Due to tight budget conditions, a wave of salary cuts for civil servants has been spreading across China. As a result, public security, the most crowded force of civil servants, is expected to be hit hard.
A report on June 15 found that civil servants in many cities and provinces on the mainland have encountered salary cuts.
For example, in Shanghai, the annual salary of department-level civil servants has been reduced from 350,000 yuan to 200,000 yuan (1 yuan = 0.15 dollars); the pay at the division level has been reduced from 240,000 yuan to 150,000 yuan.
In Guangdong, some areas have begun to stop issuing subsidies for civil servants and only guarantee the payment of basic wages.
Zhejiang province also cut the salaries of the civil servants of some government agencies and institutions by about 25%. Hangzhou, its capital and largest city saw a cut of 40%.
A number of the mainland media reported that some civil servants in Jiangsu and Fujian had experienced salary cuts, ranging from 15% to 20%.
Salaries of civil servants in Zhuhai decreased by 60,000-80,000 yuan, and in Shenzhen by 50,000-100,000 yuan.
The civil servants in Beijing and Tianjin have also seen their income cut amid a more demanding economic environment.
In China, civil service examinations have been a significant trend for university graduates for years. As a result, college students have flocked to the system.
However, with the layoffs of sectors under the impact of the Covid epidemic, the system has entered a cold winter.
Over the past several days, the salary cuts have occupied Baidu’s hot search list and caused heated discussion among netizens.
One person lamented that even civil servants have had their salaries cut, making it harder for people in other sectors.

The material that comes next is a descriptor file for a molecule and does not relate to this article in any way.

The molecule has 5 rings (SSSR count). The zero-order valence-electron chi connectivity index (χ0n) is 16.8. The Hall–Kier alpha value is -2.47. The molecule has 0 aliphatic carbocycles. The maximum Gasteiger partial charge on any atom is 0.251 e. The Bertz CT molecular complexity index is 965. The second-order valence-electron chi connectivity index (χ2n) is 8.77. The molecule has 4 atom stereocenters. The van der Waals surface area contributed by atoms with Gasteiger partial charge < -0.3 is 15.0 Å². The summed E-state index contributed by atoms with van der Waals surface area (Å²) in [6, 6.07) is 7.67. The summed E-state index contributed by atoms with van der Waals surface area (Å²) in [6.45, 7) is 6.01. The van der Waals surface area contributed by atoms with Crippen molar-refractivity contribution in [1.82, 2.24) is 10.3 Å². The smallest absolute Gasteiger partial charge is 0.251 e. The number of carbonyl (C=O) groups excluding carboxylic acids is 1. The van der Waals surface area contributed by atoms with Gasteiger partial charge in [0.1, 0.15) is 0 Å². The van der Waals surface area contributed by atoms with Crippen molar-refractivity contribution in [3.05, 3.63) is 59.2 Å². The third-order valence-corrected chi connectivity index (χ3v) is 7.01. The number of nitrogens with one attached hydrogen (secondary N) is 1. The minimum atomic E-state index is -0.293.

Another said that the most extensive civil servant body in China is the police, meaning the public security force would be the most hit.
A commentator said that the Chinese Communist Party organizations and government agencies are overcrowded and have nothing to do all day.
Corruption is commonplace.
Civil servants, also known as public servants, are facing lower salaries as China’s sluggish economy puts downward pressure on the state budget.
In the past decade, China’s fiscal revenue has bid farewell to double-digit growth, while fiscal expenditure has risen yearly. As a result, the gap between fiscal income and spending has generally been increasing.
In 2020, due to the impact of the Covid pandemic, the fiscal revenue was reduced, and the budget deficit reached a historical peak of 6.27 trillion yuan.
In September 2021, the Chinese Academy of Fiscal Sciences released a fiscal policy report. They forecast that the fiscal revenue and expenditure gap will narrow to about 4.7 trillion yuan (about 700 billion dollars) in 2021 without considering reform but will increase in the next few years. The academy predicts the deficit will reach approximately 10.7 trillion yuan (about 1.6 trillion dollars) in 2025.
On June 14, there were reports in China’s media that Jiangsu, Zhejiang, and Shanghai had set up salary reduction offices. They plan to adjust salaries in line with local fiscal revenue this time.